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Paying For Book Reviews

I’ve come across a few articles recently huffing and puffing about the awfulness of the concept of paying for book reviews. I can’t understand why some people get so worked up about it. What is so morally wrong about an author paying an experienced book reviewer to review their book and post the review in the relevant places, such as their own book blog if they have one and on Amazon, Goodreads, and so on? You’re not buying their opinion – just their time and expertise. You’re paying for a service, in the same way that you might pay an editor to edit your book, or an architect to design you a house.

Relying on friends, relatives and the general public to turn out reviews is usually very disappointing. It takes a very committed person to regularly turn in reviews voluntarily. Even if readers enjoy your book and thoroughly intend to write a review of it. often as not life gets in the way and then they forget.  And on top of that they may not be very good at reviewing. Book reviewing is quite a skill and not everyone can write interestingly about something they’ve read. The secret is to give a brief synopsis but without revealing too much of the story, and then to express a considered opinion of the book’s and the author’s merits. You need to touch on characterization, plot, language, pace and so on, not simply trot out a few sentences about what happens to the heroine.

Book reviews are considered very good publicity and no one complains about authors paying for advertising space on relevant websites or in magazines. That’s not seen as somehow underhand or disreputable. I think there’s a slight case of double standards going on out there.

If you’re prepared to pay for a timely, professional book review then that’s your choice and, in my opinion, it’s a very wise one.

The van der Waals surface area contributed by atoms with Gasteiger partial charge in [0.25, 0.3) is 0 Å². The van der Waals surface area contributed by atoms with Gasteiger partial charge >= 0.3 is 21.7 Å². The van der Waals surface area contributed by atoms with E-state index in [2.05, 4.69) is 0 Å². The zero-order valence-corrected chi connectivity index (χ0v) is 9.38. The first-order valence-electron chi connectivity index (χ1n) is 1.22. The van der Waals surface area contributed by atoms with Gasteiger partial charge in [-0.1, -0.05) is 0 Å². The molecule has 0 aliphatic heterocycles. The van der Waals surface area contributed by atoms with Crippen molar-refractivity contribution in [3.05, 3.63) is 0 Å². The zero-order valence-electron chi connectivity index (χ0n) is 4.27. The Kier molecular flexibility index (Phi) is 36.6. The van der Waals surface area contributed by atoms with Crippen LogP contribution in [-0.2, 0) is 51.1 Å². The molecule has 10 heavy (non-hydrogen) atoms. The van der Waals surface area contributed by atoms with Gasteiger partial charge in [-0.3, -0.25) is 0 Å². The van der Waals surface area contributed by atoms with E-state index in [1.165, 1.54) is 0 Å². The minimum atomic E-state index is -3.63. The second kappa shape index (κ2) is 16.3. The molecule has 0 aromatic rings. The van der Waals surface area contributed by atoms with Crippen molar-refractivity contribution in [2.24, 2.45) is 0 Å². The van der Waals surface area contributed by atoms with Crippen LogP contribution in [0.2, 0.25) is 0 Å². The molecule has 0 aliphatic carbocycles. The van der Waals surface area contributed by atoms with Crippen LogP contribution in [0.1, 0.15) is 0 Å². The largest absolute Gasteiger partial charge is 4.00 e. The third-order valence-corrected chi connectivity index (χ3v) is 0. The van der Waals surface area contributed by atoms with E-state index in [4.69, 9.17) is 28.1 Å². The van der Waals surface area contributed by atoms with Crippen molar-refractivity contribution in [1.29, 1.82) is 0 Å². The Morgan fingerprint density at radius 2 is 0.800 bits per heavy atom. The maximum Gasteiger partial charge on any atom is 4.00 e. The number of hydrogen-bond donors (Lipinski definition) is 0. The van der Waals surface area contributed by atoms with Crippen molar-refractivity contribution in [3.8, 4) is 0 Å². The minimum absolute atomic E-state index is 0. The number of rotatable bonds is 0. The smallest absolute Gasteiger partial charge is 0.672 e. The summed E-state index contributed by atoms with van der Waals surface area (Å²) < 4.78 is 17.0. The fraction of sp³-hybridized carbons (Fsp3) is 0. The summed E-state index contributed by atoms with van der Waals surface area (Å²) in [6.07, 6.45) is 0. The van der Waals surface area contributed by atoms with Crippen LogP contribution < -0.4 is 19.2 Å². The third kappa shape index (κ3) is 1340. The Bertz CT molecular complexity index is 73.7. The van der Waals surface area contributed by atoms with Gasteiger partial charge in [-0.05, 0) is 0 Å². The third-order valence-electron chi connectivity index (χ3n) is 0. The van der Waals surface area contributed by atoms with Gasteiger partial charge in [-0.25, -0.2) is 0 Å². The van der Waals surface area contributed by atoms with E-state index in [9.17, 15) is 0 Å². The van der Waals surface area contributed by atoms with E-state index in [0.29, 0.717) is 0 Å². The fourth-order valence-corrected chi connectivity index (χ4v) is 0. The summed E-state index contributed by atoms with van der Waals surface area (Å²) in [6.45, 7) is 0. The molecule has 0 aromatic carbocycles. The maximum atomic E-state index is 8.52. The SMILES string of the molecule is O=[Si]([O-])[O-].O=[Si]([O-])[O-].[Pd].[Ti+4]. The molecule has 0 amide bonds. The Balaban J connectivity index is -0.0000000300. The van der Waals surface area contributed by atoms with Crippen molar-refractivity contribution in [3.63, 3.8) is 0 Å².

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Getting Your Book Discovered

I’ve just discovered a real gem of an article by the CEO of Goodreads regarding the best way to get your book ‘discovered’.

In a nutshell, here are the best ways to get your book noticed:

  • Word of mouth works. 79% of Goodreads members report discovering books from friends offline, and 64% find books from their Goodreads friends. And simply finding out that someone is reading a certain book is enough to get another person interested.
  • Pre-launch buzz. You can’t start too early. Giveaways on Goodreads pre publication are a good way to get early reviews up and start people talking about your book.
  • Build a tribe by building relationships with your books. An astounding 96% of readers say they’ll read another book by an author they like. There’s the vague remark that ‘very few’ people read books they hear about on Facebook or Twitter, but I suspect that’s a tiny bit partisan! I for one find an awful lot of books through Twitter in particular, so by  no means discount that as a way to get known about.
  • Video chats are an effective way to reach a large audience.
  • The main ways people discover new books on Goodreads are: search; registration; recommendation engine; friends’ updates; genre browsing; author and series; lists; mobile; giveaways, and other.

Read the full article here. Plenty to think about there. I know I shall be acting on Otis’s advice, and very soon!